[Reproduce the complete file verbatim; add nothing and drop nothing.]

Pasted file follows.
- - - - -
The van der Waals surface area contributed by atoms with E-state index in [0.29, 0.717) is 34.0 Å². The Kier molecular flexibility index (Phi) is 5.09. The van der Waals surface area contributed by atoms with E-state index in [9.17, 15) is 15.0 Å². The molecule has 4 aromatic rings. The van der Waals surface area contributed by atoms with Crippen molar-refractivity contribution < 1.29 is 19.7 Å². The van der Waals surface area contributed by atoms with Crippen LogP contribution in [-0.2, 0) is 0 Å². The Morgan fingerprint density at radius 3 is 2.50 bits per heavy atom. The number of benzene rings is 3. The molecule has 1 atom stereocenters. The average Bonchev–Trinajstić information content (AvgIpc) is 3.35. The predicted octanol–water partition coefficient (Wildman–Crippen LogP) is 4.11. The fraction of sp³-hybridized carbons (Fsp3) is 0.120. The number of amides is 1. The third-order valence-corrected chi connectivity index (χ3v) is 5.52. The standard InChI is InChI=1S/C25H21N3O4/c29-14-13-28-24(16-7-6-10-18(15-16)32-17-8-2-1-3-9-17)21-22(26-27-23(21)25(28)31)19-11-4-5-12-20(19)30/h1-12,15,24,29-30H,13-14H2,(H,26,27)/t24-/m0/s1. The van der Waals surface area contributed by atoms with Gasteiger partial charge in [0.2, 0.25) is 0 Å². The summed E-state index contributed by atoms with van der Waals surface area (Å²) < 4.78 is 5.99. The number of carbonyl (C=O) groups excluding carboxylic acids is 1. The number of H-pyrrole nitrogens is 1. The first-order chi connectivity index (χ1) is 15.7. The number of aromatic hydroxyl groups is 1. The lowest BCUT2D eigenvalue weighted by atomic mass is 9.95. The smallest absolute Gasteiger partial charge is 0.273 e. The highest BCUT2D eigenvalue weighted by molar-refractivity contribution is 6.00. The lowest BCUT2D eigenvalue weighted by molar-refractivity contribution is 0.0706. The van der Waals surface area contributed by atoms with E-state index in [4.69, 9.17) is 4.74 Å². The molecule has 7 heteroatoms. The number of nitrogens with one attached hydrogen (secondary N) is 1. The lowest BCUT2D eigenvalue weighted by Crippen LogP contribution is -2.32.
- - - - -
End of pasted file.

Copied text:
The van der Waals surface area contributed by atoms with E-state index in [0.29, 0.717) is 34.0 Å². The Kier molecular flexibility index (Phi) is 5.09. The van der Waals surface area contributed by atoms with E-state index in [9.17, 15) is 15.0 Å². The molecule has 4 aromatic rings. The van der Waals surface area contributed by atoms with Crippen molar-refractivity contribution < 1.29 is 19.7 Å². The van der Waals surface area contributed by atoms with Crippen LogP contribution in [-0.2, 0) is 0 Å². The Morgan fingerprint density at radius 3 is 2.50 bits per heavy atom. The number of benzene rings is 3. The molecule has 1 atom stereocenters. The average Bonchev–Trinajstić information content (AvgIpc) is 3.35. The predicted octanol–water partition coefficient (Wildman–Crippen LogP) is 4.11. The fraction of sp³-hybridized carbons (Fsp3) is 0.120. The number of amides is 1. The third-order valence-corrected chi connectivity index (χ3v) is 5.52. The standard InChI is InChI=1S/C25H21N3O4/c29-14-13-28-24(16-7-6-10-18(15-16)32-17-8-2-1-3-9-17)21-22(26-27-23(21)25(28)31)19-11-4-5-12-20(19)30/h1-12,15,24,29-30H,13-14H2,(H,26,27)/t24-/m0/s1. The van der Waals surface area contributed by atoms with Gasteiger partial charge in [0.2, 0.25) is 0 Å². The summed E-state index contributed by atoms with van der Waals surface area (Å²) < 4.78 is 5.99. The number of carbonyl (C=O) groups excluding carboxylic acids is 1. The number of H-pyrrole nitrogens is 1. The first-order chi connectivity index (χ1) is 15.7. The number of aromatic hydroxyl groups is 1. The lowest BCUT2D eigenvalue weighted by atomic mass is 9.95. The smallest absolute Gasteiger partial charge is 0.273 e. The highest BCUT2D eigenvalue weighted by molar-refractivity contribution is 6.00. The lowest BCUT2D eigenvalue weighted by molar-refractivity contribution is 0.0706. The van der Waals surface area contributed by atoms with E-state index in [4.69, 9.17) is 4.74 Å². The molecule has 7 heteroatoms. The number of nitrogens with one attached hydrogen (secondary N) is 1. The lowest BCUT2D eigenvalue weighted by Crippen LogP contribution is -2.32.